Agile vs Waterfall Development Methods: 4 Key Differences
What Are Waterfall and Agile Models of Development?
The Waterfall software development model has been around since 1956 and has been the typical go-to model for software development for decades. Waterfall model takes a stage-based sequential model of developing a software from conception, planning, execution, testing and release.
While agile software development methodology has also been around for decades, its prominence grew during the 1990s when micromanagement and bulk planning were costing companies time, efficiency and effectiveness of the software being produced using the Waterfall method of development.
Unlike its predecessor, Agile takes a light-weight and flexible approach to software development where the entire software is developed in layers or versions, one building upon the successes of the previous iteration.
Difference Between Waterfall and Agile Models of Software Developments
Incremental vs sequential development
Out of the box, the most prominent difference between agile and waterfall methods is the use of incremental development in agile and sequential development in waterfall. This means that while agile can split the final product into several versions and deploy the first version faster, waterfall development the entire software and only then deployment/release of the software takes place.
This gives agile an edge in terms of market testing of the different versions of a particular product and making improvements on the original plan. Whereas, waterfall has the edge in faster software development and deployment where developers and clients are sure of the exact model they need and no market testing is needed.
Lean vs bulk resourcing
Since waterfall sticks to the original scope of work, resource planning and acquisition also needs to be done at once, based on total requirements needed. Once the software is deployed, the teams are relieved from the project.
On the other hand, since agile projects deliver the final version in layered iterations, they can kickstart the project with much leaner teams and scale only as the need comes up.
Scaling in the agile model is more of a long-term solution and once the product is completed, the teams continue till the final iteration is complete based on market and client feedback.
Moreover, under continuous development frameworks in the agile model, some teams may choose to never relieve the teams, since the software will continually need improvements as per changing user needs.
Flexible vs static scope
Waterfall model of development works on a static scope, where the end-to-end scope of work is planned with no room for changes beyond the planning stage. This type of modelling is effective for development of small products such as web-pages and feature additions.
In some cases, where extensive research has been done to finalize a product and its features, the waterfall model may prove to be more effective based on client needs.
The agile model relies on end-user and client feedback to deliver a value-based product that meets real needs of customers rather than relying solely on estimations.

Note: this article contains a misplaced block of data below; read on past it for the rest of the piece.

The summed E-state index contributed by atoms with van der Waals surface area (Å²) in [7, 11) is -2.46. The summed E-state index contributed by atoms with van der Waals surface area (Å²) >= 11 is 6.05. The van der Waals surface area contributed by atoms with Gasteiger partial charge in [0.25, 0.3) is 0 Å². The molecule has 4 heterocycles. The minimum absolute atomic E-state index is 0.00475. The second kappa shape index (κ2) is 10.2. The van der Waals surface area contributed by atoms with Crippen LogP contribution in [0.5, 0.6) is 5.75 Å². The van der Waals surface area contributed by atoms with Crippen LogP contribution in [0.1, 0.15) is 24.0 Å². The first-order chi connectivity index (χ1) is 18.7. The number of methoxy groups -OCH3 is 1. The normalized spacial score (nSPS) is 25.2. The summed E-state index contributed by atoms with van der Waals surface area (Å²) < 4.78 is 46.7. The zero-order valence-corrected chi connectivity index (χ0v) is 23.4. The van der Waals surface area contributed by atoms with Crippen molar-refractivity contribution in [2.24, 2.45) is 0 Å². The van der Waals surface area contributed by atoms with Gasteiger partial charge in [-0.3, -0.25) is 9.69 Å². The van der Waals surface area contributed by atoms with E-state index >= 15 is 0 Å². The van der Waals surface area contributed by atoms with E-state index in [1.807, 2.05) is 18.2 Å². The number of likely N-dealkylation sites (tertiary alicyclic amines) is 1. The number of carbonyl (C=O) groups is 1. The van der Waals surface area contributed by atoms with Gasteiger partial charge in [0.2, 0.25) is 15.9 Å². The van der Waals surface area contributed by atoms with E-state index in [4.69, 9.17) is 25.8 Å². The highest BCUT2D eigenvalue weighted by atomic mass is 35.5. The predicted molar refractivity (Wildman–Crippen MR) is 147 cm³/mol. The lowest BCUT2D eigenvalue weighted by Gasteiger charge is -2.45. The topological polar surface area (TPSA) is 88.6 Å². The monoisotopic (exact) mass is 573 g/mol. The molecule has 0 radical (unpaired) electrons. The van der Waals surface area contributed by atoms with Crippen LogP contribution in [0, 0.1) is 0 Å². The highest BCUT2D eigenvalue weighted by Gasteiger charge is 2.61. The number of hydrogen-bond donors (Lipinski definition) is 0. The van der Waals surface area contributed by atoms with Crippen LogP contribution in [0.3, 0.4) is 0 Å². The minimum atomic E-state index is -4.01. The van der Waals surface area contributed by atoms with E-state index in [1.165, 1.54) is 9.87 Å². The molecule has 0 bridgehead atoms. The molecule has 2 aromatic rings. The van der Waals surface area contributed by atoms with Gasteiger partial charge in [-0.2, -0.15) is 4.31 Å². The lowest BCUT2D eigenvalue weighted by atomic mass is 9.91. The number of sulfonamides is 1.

Therefore, agile is a much more flexible development model where developers actively monitor performance and conduct robust client and end-user feedback to plan and deploy next iterations.
Customer availability and engagement
Customer availability and engaging them to get feedback on each iteration of the product is a big part of the agile model of development.
This allows developers to respond quickly to changing market scenarios as well as continuously monitoring and responding to competitors and emerging user preferences.
Apart from the advantages, the one aspect that needs to be on the same page early between clients and developers is the need for clients to make themselves available for giving frequent feedback.
This takes up more time on behalf of the client, but the final result is customer satisfaction and continuous engagement to ensure everyone is on the same page and on the desired track.
The waterfall model of development requires client input only in planned milestones for the project, where the product is always in staging environment and never on the final released version (release would mark the end of the project).
Post-release, limited changes can be made, particularly if there are any errors that got passed quality-assurance teams.
Even during engagement with the customer, only changes in user-interfacing and aesthetics are typically entertained, not functional changes.
This process however, reduced the need for client availability and time investment during the development phase.
Key Advantages of Using Agile vs Waterfall Models
Advantages of the Agile model:
- Value-based software development where end-value of the product to the client and their users is the key goal.
- Go-to-market is faster with the first iteration’s deployment.
- More capability to quickly respond to changing market and end-user needs and preferences.
- Reduces chances of any knee-jerk reactions in client relationship management through frequent engagements.
- Highly customer centric which makes it easier for the development team to abide by the larger customer experience delivery framework of the organization.
- Requires less up-front investment
Advantages of Waterfall model:
- Simpler to manage since the scope is pre-defined and unchanging.
- Human resource changes have least effect on the work-pipeline and delivery.
- Highly process and documentation oriented due to its linear stage-based approach.